In the tournament today, my age and belt level had only three women, so, the black belts set us up to spar one another, with one girl having a sort of bye. So, I was put against the one girl who had shown up specifically because her instructor wanted her to spar me. The winner of our match was to spar the other girl next.
I was that person.
I won that match, too.
It was very cool.
However, the videographer for my matches totally blew it with the videos. He shook the camera terribly at all the important moments, without clear reason. So, the videos are near-useless for evaluating how I did from an outside perspective. (And he was the same one who did an amazing job last time on the video’s angle and stability! We will be discussing this, he and I. 😛 )
Nonetheless, I felt comfortable regarding the matches today. Though the advice is to jump into it as soon as the head judge says to go, throwing a kick or strike before the opponent has a chance to move or think, I didn’t really like doing that last tournament. It actually was much more stressful for me, and I was near-panicked at the risk involved.
I had seen how the upper belts, black especially, had tended to take their time in attacking one another. It was easy and casual to watch, though still exciting and filled with bated breath when they sparred. The action moments were frequent and awesome, but no one was in a hurry to dive into them as soon as the head judge said to go.
I was amazed by this. I immediately wondered at why I hadn’t done it myself. Then I remembered that the fast-hitting people always beat me in tournaments as a kid. So, I had taken a page out of their books. Those books apparently come from many instructors in the organization. However, not everyone does as he says. And, besides, that approach just isn’t my style.
In sparring in class this session, I took on seeing how it felt to be chill in my own skin in the ring, fully comfortable in patience and intention. When the head judge said to go, I prepared myself fully to receive an attack, but usually never had one. In those first moments, I learned much about the opponent in front of me, and I used it to my advantage. I watched how the person moved, reacted to blocks, dropped guards for certain movements. I didn’t wait long, but long enough to have an idea to use. And then I used that idea. And I usually destroyed.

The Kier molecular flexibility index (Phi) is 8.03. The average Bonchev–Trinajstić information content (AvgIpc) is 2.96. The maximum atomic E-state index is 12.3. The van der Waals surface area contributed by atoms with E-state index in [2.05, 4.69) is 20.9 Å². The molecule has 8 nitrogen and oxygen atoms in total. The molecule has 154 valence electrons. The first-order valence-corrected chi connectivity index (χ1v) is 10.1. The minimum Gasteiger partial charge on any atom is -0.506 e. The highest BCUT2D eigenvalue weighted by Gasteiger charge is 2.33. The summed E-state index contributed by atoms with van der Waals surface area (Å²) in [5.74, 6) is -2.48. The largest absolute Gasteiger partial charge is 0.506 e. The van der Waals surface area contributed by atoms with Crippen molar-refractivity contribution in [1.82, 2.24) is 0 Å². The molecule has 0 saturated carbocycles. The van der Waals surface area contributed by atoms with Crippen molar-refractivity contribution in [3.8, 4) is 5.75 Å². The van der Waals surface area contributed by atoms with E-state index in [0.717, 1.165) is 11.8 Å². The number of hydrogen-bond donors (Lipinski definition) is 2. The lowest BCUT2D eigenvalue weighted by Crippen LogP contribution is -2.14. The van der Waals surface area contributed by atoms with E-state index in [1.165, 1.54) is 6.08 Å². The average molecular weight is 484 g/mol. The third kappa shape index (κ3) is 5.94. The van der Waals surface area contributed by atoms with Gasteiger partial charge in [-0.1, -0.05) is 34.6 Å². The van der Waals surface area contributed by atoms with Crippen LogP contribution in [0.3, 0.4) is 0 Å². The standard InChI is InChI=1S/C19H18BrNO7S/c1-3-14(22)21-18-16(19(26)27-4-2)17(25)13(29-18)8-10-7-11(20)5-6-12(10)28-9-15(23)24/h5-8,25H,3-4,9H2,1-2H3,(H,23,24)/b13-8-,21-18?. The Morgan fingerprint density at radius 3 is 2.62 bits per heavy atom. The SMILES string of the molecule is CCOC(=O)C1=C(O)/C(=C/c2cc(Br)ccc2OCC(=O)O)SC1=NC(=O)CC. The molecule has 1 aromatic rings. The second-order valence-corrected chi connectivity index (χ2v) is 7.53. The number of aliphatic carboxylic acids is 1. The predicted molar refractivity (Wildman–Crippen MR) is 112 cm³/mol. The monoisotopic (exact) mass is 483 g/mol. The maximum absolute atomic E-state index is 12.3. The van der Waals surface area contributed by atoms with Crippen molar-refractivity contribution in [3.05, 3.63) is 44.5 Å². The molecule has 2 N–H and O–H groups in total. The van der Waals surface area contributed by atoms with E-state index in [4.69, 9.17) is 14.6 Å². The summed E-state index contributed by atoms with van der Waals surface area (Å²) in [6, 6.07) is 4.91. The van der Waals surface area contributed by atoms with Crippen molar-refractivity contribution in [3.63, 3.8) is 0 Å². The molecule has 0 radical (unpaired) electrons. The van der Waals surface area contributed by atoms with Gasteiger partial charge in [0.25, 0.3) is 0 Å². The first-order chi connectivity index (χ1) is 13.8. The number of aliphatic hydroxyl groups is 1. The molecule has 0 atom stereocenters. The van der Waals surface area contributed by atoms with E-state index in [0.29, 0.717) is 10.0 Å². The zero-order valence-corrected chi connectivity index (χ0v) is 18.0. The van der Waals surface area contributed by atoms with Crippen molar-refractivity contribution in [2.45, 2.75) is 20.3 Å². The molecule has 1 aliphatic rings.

Today was just the same. I watched my opponents in the eyes. I saw where they looked on my body, while keeping an eye on the tension changes in their own bodies. There was always a bit of a rise and a clench just before a move was made… and the eyes told me exactly where she had set her target. It was a mostly easy block, followed by a bit if pummeling from me. That is, of course, when I hadn’t already attacked her. Because, as a friend said upon seeing the videos this evening, I was on the offense (though the videos were messy, they were still clear enough to notice). Though I waited those precious moments at the beginning, or throughout as I planned my next moves and sought my own opportunities for points, I was still the one managing the ring.
And that was, surprisingly, not a surprising feeling for me. Frankly, it felt natural, as though it were where and how I always belonged: being in charge, running the show.
It was really, really cool.
I still have much, much room for improvement, of course, but attitude is everything in things like this, and my mind seems to have found its place beautifully.
Thank you, God and Universe. I a extremely grateful for all that was today. Happy Christmas in July and Kakigoori Day and, now, Titanic Day!!